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Naomi Klein Shows You Can Boycott Israel Without Cutting Off Dialogue Over Palestine

An interview with Klein and Israeli publisher Yael Lerer on why boycotting Israel will pressure the country to live up to international law.

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When writers and artists stop participating in the Israeli government's strategy to use culture to hide what's on the other side of the concrete walls, Israelis may eventually decide that those walls are a liability and decide to take them down

Lerer: I completely agree. As an Israeli citizen, I need boycotts for two reasons.

First, I want Israelis to feel more strongly that everything is not normal. It means nothing for many self-identified left-wing Israelis to say, "It's awful, what's going on in Gaza and in Hebron," while continuing their daily lives like everything is fine.

They go to the shows and they go to the concerts. These people are the elites in this country. These are the journalists that work at the newspapers. I want to move them. I want to shake these people up and make them understand they cannot continue their normal life when Palestinians in Qalqiliya [a West Bank city completely surrounded by the separation barrier] -- only 15 minutes away from Tel Aviv -- are in prison.

The second reason I need the boycott is because I lost the hope of creating change from within, which was what I tried to do as an activist for many years.

Twenty years ago, I could never have imagined this semi-apartheid situation. I care about the future in this place. I care about my fellow Israelis. I have a huge family here and many, many friends.

I know many people who don't have any other passports and who don't have any other options. I think that the solution for this place, the only possible future, is living together. Unfortunately, at this stage, I don't see how this future can be achieved without international pressure.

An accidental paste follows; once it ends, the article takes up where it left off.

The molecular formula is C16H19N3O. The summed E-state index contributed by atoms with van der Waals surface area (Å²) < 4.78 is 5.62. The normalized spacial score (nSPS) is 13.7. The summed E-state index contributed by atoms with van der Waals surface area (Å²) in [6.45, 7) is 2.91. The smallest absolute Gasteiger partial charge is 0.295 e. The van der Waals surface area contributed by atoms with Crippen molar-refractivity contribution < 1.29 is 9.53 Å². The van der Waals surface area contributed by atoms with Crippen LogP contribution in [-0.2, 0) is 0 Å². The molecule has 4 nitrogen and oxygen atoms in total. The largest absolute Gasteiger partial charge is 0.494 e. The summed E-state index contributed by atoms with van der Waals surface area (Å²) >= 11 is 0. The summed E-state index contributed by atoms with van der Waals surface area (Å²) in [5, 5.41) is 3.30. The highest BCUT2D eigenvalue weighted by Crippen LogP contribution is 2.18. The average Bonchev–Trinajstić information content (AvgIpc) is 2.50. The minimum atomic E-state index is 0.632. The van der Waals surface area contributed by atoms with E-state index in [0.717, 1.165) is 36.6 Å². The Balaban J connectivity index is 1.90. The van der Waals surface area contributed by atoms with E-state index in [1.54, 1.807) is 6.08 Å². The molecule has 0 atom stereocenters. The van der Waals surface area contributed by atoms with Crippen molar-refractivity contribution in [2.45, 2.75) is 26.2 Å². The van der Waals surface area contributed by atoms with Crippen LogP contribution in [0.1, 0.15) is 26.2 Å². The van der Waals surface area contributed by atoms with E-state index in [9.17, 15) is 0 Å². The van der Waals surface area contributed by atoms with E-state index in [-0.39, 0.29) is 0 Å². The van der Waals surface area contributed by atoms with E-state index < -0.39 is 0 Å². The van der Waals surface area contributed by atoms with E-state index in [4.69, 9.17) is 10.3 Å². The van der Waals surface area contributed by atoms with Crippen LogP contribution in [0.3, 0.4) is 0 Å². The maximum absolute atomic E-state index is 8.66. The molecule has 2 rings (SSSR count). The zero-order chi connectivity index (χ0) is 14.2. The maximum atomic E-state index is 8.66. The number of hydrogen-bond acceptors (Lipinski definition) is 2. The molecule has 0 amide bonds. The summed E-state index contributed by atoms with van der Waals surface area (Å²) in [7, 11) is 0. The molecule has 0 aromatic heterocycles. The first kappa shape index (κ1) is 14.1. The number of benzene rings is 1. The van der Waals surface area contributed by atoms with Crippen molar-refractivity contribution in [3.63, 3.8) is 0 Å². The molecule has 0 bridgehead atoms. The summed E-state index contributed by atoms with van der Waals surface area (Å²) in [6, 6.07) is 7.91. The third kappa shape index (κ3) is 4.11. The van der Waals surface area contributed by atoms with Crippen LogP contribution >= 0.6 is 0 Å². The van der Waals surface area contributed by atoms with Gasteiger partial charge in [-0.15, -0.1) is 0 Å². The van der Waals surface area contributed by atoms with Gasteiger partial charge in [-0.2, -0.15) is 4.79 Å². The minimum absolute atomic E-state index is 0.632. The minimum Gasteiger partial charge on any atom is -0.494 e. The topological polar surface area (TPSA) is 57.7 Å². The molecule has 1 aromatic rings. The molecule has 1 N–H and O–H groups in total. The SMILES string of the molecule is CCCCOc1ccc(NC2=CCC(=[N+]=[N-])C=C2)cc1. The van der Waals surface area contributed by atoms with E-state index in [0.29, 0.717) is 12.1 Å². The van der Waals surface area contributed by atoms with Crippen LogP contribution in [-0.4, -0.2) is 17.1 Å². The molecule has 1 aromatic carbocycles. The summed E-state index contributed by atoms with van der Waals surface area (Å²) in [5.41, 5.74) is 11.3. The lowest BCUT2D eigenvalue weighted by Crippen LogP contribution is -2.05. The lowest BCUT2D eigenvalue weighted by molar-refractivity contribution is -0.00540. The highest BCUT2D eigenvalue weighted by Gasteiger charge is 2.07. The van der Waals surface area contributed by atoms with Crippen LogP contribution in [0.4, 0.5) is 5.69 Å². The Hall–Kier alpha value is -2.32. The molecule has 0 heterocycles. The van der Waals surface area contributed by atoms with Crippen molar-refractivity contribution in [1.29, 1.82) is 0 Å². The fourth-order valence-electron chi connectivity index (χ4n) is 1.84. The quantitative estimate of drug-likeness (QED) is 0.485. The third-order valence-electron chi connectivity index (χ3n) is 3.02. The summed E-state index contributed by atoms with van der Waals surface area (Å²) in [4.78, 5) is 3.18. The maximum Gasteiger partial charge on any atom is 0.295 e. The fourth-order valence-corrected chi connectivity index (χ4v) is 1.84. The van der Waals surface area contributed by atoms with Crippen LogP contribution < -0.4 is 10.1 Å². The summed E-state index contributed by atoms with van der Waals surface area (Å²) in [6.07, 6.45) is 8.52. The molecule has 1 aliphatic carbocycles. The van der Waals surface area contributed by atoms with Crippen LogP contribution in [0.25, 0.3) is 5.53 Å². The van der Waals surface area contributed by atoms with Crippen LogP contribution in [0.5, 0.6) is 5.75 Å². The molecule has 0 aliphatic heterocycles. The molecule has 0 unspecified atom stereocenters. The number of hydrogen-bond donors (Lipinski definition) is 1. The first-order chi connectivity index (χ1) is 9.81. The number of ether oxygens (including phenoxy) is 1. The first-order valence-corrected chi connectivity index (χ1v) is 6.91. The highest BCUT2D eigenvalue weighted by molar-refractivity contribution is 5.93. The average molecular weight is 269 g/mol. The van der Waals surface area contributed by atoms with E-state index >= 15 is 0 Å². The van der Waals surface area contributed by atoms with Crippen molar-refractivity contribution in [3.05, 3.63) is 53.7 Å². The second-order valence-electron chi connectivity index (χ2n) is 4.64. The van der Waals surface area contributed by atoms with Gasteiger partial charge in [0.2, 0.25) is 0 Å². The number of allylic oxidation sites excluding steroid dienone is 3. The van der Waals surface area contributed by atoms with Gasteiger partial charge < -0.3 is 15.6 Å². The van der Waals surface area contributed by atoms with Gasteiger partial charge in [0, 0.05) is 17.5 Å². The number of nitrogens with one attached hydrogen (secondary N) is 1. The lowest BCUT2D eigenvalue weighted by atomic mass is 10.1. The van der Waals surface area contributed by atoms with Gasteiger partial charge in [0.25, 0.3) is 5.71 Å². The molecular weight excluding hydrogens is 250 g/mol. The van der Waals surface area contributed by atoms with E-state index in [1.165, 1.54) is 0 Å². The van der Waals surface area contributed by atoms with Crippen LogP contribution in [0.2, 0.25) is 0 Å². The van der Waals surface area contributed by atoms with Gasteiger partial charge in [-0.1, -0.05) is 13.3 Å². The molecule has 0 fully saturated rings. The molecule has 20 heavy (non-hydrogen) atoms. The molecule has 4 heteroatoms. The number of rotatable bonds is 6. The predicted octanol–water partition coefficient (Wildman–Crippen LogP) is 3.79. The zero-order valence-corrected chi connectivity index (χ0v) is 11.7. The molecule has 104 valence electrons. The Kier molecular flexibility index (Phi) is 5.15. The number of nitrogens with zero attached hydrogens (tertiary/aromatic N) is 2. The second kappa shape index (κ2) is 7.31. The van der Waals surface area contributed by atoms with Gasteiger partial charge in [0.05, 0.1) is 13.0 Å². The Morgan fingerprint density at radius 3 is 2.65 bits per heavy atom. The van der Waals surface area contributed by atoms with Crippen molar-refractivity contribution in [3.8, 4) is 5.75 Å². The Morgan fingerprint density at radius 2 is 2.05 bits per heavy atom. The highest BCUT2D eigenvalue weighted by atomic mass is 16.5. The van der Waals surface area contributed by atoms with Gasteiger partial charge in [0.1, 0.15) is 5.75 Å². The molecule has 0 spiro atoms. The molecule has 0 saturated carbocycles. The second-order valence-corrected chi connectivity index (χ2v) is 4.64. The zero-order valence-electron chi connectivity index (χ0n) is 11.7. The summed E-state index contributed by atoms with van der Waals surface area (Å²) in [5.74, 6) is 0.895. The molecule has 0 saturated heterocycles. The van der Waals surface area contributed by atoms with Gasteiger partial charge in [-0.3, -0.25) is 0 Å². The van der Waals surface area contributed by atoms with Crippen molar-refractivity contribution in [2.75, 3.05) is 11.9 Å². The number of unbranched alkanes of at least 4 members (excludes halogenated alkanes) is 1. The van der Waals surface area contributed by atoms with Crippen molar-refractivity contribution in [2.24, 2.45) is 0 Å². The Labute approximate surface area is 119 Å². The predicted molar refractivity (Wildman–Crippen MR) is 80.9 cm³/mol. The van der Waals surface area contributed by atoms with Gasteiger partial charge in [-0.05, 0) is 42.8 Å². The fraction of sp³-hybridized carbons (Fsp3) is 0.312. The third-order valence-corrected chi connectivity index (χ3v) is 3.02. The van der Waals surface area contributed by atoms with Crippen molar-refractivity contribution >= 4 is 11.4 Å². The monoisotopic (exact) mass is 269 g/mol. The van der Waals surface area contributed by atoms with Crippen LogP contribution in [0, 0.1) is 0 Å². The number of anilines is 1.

And I think that boycott is a nonviolent tool that has already shown us that it can work. So I'm asking: Please boycott me.

Klein: I also think we need to be very clear: This is an extraordinarily asymmetrical conflict where the Israeli state is the biggest boycotter of all. The economy in Gaza and the West Bank has been utterly destroyed by closures.

Beyond shutting down the borders so producers in Gaza couldn't get fruits and vegetables out, you had [over 200] factories in Gaza hit during the attack in late December and January. It was a systematic destruction of that economy to try to "teach Gaza a lesson" for having voted for Hamas. So, boycotts are happening.

The way I see BDS is that this is a tactic that we are resorting to because of Israeli impunity. There is an absolute unwillingness to apply international law to the Israeli state. Hamas has committed war crimes, but there is absolutely an international response to those crimes. [There is no response to Israeli war crimes, which are on an exponentially larger scale.]

We were just in Gaza. The thing that really struck me was the sense of shock among so many people that, even after the December/January attacks, even after hundreds of children were killed, there have been no actions taken by the international community to hold Israel accountable.

I mean, this was a display of utter impunity and disdain for international law, for the laws of war -- which, by the way, were created in direct response to the Nazi atrocities of the second World War. And yet, not only are there no consequences for those crimes, but the illegal siege of Gaza is still on.

What BDS is saying is our governments have failed. The United Nations has failed. The so-called international community is a joke. We have to fill the vacuum.